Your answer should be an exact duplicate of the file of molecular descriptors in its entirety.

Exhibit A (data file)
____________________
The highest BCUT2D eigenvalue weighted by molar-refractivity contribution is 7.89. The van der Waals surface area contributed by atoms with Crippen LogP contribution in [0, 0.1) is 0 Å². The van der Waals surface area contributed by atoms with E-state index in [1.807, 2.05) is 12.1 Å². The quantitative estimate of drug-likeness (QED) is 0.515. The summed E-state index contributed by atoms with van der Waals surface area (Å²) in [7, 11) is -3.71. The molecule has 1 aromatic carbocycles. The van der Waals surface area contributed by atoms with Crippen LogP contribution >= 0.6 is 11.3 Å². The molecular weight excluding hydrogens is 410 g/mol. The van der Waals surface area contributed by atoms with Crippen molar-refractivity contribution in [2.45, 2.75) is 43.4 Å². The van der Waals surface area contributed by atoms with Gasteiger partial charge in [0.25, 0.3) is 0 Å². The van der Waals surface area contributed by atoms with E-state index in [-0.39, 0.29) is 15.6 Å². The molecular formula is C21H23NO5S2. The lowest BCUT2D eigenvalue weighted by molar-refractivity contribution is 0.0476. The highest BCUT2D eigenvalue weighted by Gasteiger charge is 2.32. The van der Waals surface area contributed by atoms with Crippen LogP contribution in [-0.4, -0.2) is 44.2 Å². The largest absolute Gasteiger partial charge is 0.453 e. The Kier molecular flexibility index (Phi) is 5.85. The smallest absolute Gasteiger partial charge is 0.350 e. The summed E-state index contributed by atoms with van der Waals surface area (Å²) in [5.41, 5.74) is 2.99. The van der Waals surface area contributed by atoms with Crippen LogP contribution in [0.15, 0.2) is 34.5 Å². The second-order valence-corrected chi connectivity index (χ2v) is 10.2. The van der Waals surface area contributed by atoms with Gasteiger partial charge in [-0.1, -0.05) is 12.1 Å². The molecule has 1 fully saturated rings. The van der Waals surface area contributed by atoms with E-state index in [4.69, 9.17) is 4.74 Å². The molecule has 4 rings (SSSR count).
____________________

The highest BCUT2D eigenvalue weighted by molar-refractivity contribution is 7.89. The van der Waals surface area contributed by atoms with Crippen LogP contribution in [0, 0.1) is 0 Å². The van der Waals surface area contributed by atoms with E-state index in [1.807, 2.05) is 12.1 Å². The quantitative estimate of drug-likeness (QED) is 0.515. The summed E-state index contributed by atoms with van der Waals surface area (Å²) in [7, 11) is -3.71. The molecule has 1 aromatic carbocycles. The van der Waals surface area contributed by atoms with Crippen LogP contribution >= 0.6 is 11.3 Å². The molecular weight excluding hydrogens is 410 g/mol. The van der Waals surface area contributed by atoms with Crippen molar-refractivity contribution in [2.45, 2.75) is 43.4 Å². The van der Waals surface area contributed by atoms with Gasteiger partial charge in [0.25, 0.3) is 0 Å². The van der Waals surface area contributed by atoms with E-state index in [-0.39, 0.29) is 15.6 Å². The molecular formula is C21H23NO5S2. The lowest BCUT2D eigenvalue weighted by molar-refractivity contribution is 0.0476. The highest BCUT2D eigenvalue weighted by Gasteiger charge is 2.32. The van der Waals surface area contributed by atoms with Crippen LogP contribution in [-0.4, -0.2) is 44.2 Å². The largest absolute Gasteiger partial charge is 0.453 e. The Kier molecular flexibility index (Phi) is 5.85. The smallest absolute Gasteiger partial charge is 0.350 e. The summed E-state index contributed by atoms with van der Waals surface area (Å²) in [5.41, 5.74) is 2.99. The van der Waals surface area contributed by atoms with Crippen LogP contribution in [0.15, 0.2) is 34.5 Å². The second-order valence-corrected chi connectivity index (χ2v) is 10.2. The van der Waals surface area contributed by atoms with Gasteiger partial charge in [-0.1, -0.05) is 12.1 Å². The molecule has 1 fully saturated rings. The van der Waals surface area contributed by atoms with E-state index in [4.69, 9.17) is 4.74 Å². The molecule has 4 rings (SSSR count).